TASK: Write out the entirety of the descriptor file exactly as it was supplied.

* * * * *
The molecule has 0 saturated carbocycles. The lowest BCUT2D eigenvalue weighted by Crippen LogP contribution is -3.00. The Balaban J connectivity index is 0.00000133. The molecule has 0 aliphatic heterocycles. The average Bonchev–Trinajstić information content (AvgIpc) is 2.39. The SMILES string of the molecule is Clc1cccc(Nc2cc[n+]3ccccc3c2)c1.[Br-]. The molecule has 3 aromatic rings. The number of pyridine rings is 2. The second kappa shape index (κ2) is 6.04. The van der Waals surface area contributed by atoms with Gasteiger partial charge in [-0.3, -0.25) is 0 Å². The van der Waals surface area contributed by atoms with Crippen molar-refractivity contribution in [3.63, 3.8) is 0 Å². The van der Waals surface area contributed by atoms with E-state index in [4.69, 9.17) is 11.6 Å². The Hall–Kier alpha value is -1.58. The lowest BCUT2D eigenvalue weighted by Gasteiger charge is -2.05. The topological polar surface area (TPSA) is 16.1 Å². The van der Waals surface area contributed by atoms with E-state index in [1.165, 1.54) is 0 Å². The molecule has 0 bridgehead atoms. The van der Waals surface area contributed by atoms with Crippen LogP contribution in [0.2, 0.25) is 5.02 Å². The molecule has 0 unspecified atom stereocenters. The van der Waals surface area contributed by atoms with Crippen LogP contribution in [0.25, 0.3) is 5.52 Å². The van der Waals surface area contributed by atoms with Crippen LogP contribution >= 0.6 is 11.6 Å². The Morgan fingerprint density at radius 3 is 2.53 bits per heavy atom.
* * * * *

The molecule has 0 saturated carbocycles. The lowest BCUT2D eigenvalue weighted by Crippen LogP contribution is -3.00. The Balaban J connectivity index is 0.00000133. The molecule has 0 aliphatic heterocycles. The average Bonchev–Trinajstić information content (AvgIpc) is 2.39. The SMILES string of the molecule is Clc1cccc(Nc2cc[n+]3ccccc3c2)c1.[Br-]. The molecule has 3 aromatic rings. The number of pyridine rings is 2. The second kappa shape index (κ2) is 6.04. The van der Waals surface area contributed by atoms with Gasteiger partial charge in [-0.3, -0.25) is 0 Å². The van der Waals surface area contributed by atoms with Crippen molar-refractivity contribution in [3.63, 3.8) is 0 Å². The van der Waals surface area contributed by atoms with E-state index in [4.69, 9.17) is 11.6 Å². The Hall–Kier alpha value is -1.58. The lowest BCUT2D eigenvalue weighted by Gasteiger charge is -2.05. The topological polar surface area (TPSA) is 16.1 Å². The van der Waals surface area contributed by atoms with E-state index in [1.165, 1.54) is 0 Å². The molecule has 0 bridgehead atoms. The van der Waals surface area contributed by atoms with Crippen LogP contribution in [0.2, 0.25) is 5.02 Å². The molecule has 0 unspecified atom stereocenters. The van der Waals surface area contributed by atoms with Crippen LogP contribution in [0.25, 0.3) is 5.52 Å². The van der Waals surface area contributed by atoms with Crippen LogP contribution >= 0.6 is 11.6 Å². The Morgan fingerprint density at radius 3 is 2.53 bits per heavy atom.